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Guidance on electronics by air
Originally published:  01/04/2012
The UK Civil Aviation Authority (CAA) has been busy issuing guidance on the carriage of electronic items by aircraft. Last month it highlighted two issues: the carriage of spare batteries by film crew and cameramen; and the carriage of electric wheelchairs and other mobility aids.
The first of these responded to a recent incident in which a flight had to turn back to its departure airport when the pilot in command was made aware of spare lithium ion batteries in checked baggage in the hold, contrary to the provisions. The return of the aircraft caused substantial disruption to other passengers and to the airline; CAA notes that an in-flight return is hugely expensive and that some airlines have, in the past, pursued passengers for associated costs.
CAA reminds passengers that spare lithium batteries must be carried in carry- on baggage; the terminals must be protected from short circuit, by packing each battery in its own protective case or heavy-duty food bag. Generally speaking, lithium ion batteries carried on an aircraft must not exceed 100 Wh; however, batteries up to 160 Wh may be carried with the approval of the airline.
CAA’s second piece of guidance came in the form of a formal Safety Notice (SN- 2012/003) on safety requirements applicable to the carriage of electric mobility aids. Again, this refers back to actual incidents, including one at Manchester Airport in September 2008 when ground crew unloading baggage from the forward hold of a Boeing 757 saw blue sparks coming from an electric wheelchair. It was placed on a baggage belt vehicle, where it burst into flames and was completely destroyed.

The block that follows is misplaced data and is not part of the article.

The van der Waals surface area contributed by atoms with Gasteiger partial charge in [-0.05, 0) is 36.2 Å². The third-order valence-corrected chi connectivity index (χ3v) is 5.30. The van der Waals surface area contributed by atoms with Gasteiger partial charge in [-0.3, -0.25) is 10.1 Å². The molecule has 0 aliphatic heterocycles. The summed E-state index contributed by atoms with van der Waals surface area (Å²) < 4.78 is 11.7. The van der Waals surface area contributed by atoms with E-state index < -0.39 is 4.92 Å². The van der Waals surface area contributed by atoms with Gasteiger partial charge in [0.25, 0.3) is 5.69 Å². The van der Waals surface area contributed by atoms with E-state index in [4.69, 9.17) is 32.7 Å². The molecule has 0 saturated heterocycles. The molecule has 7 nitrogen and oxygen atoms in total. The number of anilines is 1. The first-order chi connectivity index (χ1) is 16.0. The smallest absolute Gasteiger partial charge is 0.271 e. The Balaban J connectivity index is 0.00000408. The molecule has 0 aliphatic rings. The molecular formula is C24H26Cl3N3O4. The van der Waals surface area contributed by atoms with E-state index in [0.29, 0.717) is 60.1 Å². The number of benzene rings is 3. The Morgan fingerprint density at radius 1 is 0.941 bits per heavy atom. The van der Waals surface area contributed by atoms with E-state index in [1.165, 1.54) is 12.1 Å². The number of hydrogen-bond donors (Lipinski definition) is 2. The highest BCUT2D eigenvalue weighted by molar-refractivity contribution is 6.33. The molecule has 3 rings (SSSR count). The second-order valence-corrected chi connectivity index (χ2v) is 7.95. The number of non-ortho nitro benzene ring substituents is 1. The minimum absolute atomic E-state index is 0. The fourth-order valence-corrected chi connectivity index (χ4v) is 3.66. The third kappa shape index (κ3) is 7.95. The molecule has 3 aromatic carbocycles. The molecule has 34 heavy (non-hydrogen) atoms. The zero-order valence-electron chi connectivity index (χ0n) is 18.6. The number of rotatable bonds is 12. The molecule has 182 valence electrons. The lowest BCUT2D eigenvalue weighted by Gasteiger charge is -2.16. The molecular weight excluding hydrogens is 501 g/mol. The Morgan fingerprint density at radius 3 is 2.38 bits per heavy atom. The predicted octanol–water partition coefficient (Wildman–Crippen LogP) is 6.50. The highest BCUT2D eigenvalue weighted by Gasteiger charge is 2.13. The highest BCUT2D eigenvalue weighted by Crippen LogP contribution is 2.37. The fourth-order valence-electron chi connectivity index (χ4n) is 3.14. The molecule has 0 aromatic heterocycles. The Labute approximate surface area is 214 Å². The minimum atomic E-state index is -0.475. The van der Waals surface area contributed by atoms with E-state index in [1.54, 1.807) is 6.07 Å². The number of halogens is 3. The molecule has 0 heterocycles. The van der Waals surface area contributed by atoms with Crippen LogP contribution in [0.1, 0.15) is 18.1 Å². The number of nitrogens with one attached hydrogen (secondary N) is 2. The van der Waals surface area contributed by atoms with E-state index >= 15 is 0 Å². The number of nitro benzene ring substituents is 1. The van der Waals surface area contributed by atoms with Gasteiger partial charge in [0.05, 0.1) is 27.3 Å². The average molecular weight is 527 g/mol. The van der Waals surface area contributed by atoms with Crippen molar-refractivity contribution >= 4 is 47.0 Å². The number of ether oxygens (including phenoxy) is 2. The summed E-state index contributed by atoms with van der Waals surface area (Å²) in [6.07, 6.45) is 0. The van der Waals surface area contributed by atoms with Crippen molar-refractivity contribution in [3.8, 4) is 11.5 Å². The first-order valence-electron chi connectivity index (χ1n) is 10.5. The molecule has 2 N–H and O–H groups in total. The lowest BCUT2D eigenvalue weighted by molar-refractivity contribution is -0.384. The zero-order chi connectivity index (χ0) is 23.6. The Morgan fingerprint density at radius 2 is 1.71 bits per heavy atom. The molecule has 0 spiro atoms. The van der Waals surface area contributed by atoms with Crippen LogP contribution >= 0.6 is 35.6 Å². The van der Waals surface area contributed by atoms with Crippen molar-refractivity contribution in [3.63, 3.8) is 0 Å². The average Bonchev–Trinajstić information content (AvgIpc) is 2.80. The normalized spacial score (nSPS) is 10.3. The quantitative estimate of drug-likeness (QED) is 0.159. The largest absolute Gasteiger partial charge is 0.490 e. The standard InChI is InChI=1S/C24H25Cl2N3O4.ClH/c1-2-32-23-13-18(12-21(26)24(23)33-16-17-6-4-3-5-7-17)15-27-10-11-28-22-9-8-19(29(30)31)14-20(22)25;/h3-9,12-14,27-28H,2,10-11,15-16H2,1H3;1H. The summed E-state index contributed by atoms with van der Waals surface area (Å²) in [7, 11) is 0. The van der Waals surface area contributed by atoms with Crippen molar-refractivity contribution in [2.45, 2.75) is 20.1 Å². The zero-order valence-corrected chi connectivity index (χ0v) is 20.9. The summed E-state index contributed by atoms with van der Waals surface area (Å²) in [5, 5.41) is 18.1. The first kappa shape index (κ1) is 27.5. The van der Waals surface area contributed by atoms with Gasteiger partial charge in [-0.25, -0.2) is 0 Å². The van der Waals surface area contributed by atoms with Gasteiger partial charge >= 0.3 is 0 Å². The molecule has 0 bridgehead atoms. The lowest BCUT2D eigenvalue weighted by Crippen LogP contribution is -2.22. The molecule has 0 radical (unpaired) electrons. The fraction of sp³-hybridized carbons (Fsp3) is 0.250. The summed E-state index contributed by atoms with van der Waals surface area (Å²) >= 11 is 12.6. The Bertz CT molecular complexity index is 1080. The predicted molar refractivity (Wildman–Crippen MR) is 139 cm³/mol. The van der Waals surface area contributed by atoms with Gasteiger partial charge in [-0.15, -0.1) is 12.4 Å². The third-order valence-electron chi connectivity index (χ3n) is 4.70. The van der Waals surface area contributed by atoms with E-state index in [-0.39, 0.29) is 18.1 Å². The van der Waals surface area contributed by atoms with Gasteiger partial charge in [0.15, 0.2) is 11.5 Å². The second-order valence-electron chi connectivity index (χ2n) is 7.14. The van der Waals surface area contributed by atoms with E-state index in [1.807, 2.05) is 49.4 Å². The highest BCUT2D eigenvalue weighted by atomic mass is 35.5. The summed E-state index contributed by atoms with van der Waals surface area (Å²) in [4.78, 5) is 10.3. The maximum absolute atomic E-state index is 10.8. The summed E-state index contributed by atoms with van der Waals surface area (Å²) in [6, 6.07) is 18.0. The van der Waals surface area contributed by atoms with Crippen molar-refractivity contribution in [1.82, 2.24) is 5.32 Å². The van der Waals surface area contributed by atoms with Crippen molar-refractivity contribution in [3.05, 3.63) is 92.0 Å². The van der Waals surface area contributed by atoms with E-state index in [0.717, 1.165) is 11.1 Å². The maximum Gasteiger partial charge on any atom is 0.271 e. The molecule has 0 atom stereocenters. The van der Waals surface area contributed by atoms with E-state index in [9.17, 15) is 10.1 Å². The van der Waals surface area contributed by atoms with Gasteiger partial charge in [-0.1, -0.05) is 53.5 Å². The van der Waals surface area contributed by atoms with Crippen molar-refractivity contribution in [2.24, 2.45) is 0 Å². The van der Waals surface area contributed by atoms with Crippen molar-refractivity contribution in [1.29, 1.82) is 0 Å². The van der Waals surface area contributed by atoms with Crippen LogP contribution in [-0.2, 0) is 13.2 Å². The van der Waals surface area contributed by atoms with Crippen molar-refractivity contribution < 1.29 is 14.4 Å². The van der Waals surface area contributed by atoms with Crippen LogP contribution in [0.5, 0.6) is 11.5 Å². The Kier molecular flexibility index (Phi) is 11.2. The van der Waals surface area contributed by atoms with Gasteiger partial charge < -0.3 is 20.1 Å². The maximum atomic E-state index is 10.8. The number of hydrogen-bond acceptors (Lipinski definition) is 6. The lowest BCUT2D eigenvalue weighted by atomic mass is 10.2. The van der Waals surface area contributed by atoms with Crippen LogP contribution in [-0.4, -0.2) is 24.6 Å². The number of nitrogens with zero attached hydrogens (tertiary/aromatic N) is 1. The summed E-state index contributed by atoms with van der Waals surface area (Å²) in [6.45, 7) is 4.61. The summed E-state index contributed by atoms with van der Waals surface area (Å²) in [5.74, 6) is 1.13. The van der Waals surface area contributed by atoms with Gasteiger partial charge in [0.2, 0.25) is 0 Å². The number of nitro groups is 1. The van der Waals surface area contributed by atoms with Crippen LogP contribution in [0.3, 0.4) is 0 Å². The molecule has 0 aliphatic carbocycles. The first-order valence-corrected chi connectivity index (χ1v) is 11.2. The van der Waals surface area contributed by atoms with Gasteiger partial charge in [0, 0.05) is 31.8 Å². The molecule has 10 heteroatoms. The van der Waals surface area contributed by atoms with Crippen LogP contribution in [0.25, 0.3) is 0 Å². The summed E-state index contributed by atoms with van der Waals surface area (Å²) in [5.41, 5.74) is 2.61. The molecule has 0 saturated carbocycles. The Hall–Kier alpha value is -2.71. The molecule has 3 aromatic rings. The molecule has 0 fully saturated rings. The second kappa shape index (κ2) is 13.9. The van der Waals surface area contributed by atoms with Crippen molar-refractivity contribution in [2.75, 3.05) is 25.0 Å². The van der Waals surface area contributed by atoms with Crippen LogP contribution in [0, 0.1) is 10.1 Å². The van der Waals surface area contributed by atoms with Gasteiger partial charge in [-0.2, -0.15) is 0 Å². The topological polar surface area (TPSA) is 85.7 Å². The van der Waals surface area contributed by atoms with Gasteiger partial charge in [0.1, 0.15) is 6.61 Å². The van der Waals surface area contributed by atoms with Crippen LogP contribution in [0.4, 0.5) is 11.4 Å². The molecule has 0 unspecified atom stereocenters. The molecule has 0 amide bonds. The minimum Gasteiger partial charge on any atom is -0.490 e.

CAA says the probable cause of the incident was that the device’s electrical circuit had not been protected from inadvertent operation during loading; the motor became engaged, causing friction or an electrical load that led to ignition. Since then CAA has received more than 70 further reports involving electric mobility aids, where the requirements of the International Civil Aviation Organisation’s (ICAO) Technical Instructions had not been complied with.
The Safety Notice is designed to remind aircraft and airport operators of their responsibility in regard to the ground handling and safe carriage of electric mobility aids. CAA says it is concerned that the lines of communication between wheelchair users, travel agents, tour operators, airport operators and aircraft operators are not fully effective in ensuring that adequate instructions are obtained and communicated to the personnel tasked with making mobility aids safe for carriage by air.